Qualitative Research Consultants Association (QRCA) - QRCA Views Magazine, Summer 2020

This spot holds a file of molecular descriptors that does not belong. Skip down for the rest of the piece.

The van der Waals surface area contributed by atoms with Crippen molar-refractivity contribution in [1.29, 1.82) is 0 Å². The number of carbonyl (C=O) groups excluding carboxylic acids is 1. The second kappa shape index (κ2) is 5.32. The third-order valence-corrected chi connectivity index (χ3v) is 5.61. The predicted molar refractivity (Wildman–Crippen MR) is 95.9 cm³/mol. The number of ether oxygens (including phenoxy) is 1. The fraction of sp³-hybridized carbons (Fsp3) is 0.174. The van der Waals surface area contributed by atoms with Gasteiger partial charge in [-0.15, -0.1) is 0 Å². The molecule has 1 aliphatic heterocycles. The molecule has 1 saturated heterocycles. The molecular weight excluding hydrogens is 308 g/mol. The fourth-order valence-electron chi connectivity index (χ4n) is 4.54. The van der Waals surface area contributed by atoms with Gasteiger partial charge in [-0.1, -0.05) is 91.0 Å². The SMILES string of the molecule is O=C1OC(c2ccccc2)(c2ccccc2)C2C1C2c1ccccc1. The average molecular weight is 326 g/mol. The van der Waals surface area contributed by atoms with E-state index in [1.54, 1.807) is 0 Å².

24 QRCA VIEWS SUMMER 2020 www.qrca.org n SCHOOLS OF THOUGHT n Narrative Economics: Reframing the Roles of Storytelling and Behavioral Economics By Susan Fader n FaderFocus n Teaneck, NJ n firstname.lastname@example.org Just as behavioral economics migrated from the world of financial economics and was modified and adapted by market research, market researchers should start integrating narrative economics into research design—how they listen to and analyze insights, and how they view and use storytelling. First, some background on the evolu- tion of economic theory. Classical economics made the assumption that people make rational decisions. Behav- ioral economics’ premise is that people don’t always make rational decisions. However, Robert J. Shiller, the Nobel Prize winning economist and the father of narrative economics, emphasizes that economic decisions can appear to be irrational or perplexing if you don’t contextualize the events happening around them; thus narrative economics provides the viewing lens and tools to do this. Shiller explains that narrative economics is “the study of the spread and dynamics of popular narratives, the stories, particularly those of human interest and emotion, and how these change through time, to understand economic fluctuations.” Therefore, in adapting narrative economics to market research, I believe that we should reframe how we think about behavioral economics; that it should be recognized as an outsider’s (the S torytelling and behavioral econom- ics can play central roles in market research—moving storytelling from an output role to stories as input. Narrative economics will reframe how you think about and use both.